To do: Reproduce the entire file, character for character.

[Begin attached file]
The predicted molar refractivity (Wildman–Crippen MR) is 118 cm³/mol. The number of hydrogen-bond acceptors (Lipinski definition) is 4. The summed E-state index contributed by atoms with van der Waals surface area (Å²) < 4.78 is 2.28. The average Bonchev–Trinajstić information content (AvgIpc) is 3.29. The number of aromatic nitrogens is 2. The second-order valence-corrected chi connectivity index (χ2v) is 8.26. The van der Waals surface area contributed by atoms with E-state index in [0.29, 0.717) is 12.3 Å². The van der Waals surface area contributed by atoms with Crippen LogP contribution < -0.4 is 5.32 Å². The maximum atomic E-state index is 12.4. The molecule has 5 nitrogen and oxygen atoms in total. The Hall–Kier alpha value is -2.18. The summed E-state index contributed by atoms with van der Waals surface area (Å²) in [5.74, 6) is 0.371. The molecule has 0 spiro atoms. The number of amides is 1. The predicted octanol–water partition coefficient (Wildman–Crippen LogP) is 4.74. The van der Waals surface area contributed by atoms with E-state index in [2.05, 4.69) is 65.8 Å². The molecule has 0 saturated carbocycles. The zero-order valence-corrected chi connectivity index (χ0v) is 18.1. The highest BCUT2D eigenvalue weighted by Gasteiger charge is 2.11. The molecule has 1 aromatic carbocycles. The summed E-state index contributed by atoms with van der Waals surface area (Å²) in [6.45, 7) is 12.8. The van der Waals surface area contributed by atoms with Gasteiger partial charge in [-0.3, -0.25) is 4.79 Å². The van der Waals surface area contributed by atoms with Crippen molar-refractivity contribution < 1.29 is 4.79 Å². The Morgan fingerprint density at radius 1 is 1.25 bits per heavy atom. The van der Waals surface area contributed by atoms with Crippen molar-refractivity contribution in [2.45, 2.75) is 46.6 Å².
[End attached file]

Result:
The predicted molar refractivity (Wildman–Crippen MR) is 118 cm³/mol. The number of hydrogen-bond acceptors (Lipinski definition) is 4. The summed E-state index contributed by atoms with van der Waals surface area (Å²) < 4.78 is 2.28. The average Bonchev–Trinajstić information content (AvgIpc) is 3.29. The number of aromatic nitrogens is 2. The second-order valence-corrected chi connectivity index (χ2v) is 8.26. The van der Waals surface area contributed by atoms with E-state index in [0.29, 0.717) is 12.3 Å². The van der Waals surface area contributed by atoms with Crippen LogP contribution < -0.4 is 5.32 Å². The maximum atomic E-state index is 12.4. The molecule has 5 nitrogen and oxygen atoms in total. The Hall–Kier alpha value is -2.18. The summed E-state index contributed by atoms with van der Waals surface area (Å²) in [5.74, 6) is 0.371. The molecule has 0 spiro atoms. The number of amides is 1. The predicted octanol–water partition coefficient (Wildman–Crippen LogP) is 4.74. The van der Waals surface area contributed by atoms with E-state index in [2.05, 4.69) is 65.8 Å². The molecule has 0 saturated carbocycles. The zero-order valence-corrected chi connectivity index (χ0v) is 18.1. The highest BCUT2D eigenvalue weighted by Gasteiger charge is 2.11. The molecule has 1 aromatic carbocycles. The summed E-state index contributed by atoms with van der Waals surface area (Å²) in [6.45, 7) is 12.8. The van der Waals surface area contributed by atoms with Gasteiger partial charge in [-0.3, -0.25) is 4.79 Å². The van der Waals surface area contributed by atoms with Crippen molar-refractivity contribution < 1.29 is 4.79 Å². The Morgan fingerprint density at radius 1 is 1.25 bits per heavy atom. The van der Waals surface area contributed by atoms with Crippen molar-refractivity contribution in [2.45, 2.75) is 46.6 Å².